It depends on when the facts and circumstances giving rise to the lawsuit occurred, and what type of lawsuit it was.
If the facts and circumstances giving rise to the lawsuit occurred BEFORE the debtor's Chapter 7
case was originally filed, then technically the money the debtor recovered from the lawsuit is supposed to be reported to the Bankruptcy Court
, and the trustee
would likely take the funds to give to creditors UNLESS those funds happen to be exempt (i.e. protected by state law) for some reason, such as if they are workman's comp, social security, etc (and this depends on state law and varies from state to state). But, in most types of cases, if the events giving rise to the lawsuit happened before the bankruptcy was filed, the debtor will have to give the funds to the trustee to distribute to creditors.
If the facts and circumstances giving rise to the lawsuit occurred AFTER the Chapter 7 was originally filed, then most likely the money cannot be taken from the debtor to give to creditors UNLESS the facts and circumstances giving rise to the lawsuit occurred within 180 days after the bankruptcy case was originally filed AND are either for inheritance, property settlement agreement with a spouse in a divorce, or life insurance (see 11 U.S.C. 541, HERE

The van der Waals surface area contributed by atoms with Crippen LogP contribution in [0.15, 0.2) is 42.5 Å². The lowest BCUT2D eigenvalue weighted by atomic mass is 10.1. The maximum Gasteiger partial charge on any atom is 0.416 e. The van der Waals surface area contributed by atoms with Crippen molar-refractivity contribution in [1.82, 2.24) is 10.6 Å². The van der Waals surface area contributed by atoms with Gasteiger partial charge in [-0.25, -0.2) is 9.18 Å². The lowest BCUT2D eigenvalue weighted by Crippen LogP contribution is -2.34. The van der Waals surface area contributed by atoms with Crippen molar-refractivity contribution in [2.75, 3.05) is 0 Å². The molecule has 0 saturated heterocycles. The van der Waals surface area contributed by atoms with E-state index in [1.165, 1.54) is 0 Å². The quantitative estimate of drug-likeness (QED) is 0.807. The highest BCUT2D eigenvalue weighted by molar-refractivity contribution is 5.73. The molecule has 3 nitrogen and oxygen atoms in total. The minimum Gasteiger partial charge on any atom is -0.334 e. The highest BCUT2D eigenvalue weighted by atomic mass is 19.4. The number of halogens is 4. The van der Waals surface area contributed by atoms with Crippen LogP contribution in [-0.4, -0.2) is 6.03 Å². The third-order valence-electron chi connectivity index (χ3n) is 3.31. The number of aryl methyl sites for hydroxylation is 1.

For example, if the debtor was injured in an automobile accident in 2010, filed Chapter 7 in 2011, and got money from a lawsuit regarding the accident in 2013, then that money would have to be turned over to the Bankruptcy Court since the accident occurred before the bankruptcy was filed.
In another example, if the debtor files Chapter 7 on January 1, 2011, then is injured in an automobile accident on January 2, 2011, the debtor will get to keep his or her lawsuit proceeds since the accident occurred after the bankruptcy was filed.
In another example, if the debtor files Chapter 7 on January 1, 2011, and then his or her mother passes away on May 15, 2011 (i.e. within 180 days after the Chapter 7 was filed), then anything the debtor inherits will have to be turned over to the bankruptcy trustee since inheritance is one of the three types of funds that the court can go after up to 180 days after a case is filed (with the other two types of funds being property settlements in divorce and life insurance).
In a final example, let's say the debtor is injured at work on January 1, 2011 and files bankruptcy on January 2, 2011. The debtor then recovers a workman's comp lawsuit settlement of $10,000 in February 2011. The debtor would get to keep the $10,000 even though the accident occurred before the bankruptcy was filed since the state in which the debtor filed bankruptcy has a law that says workman's comp claims are safe (exempt) in bankruptcy.
You should discuss the lawsuit with your bankruptcy attorney to see if you are required to report it to the Bankruptcy Court.
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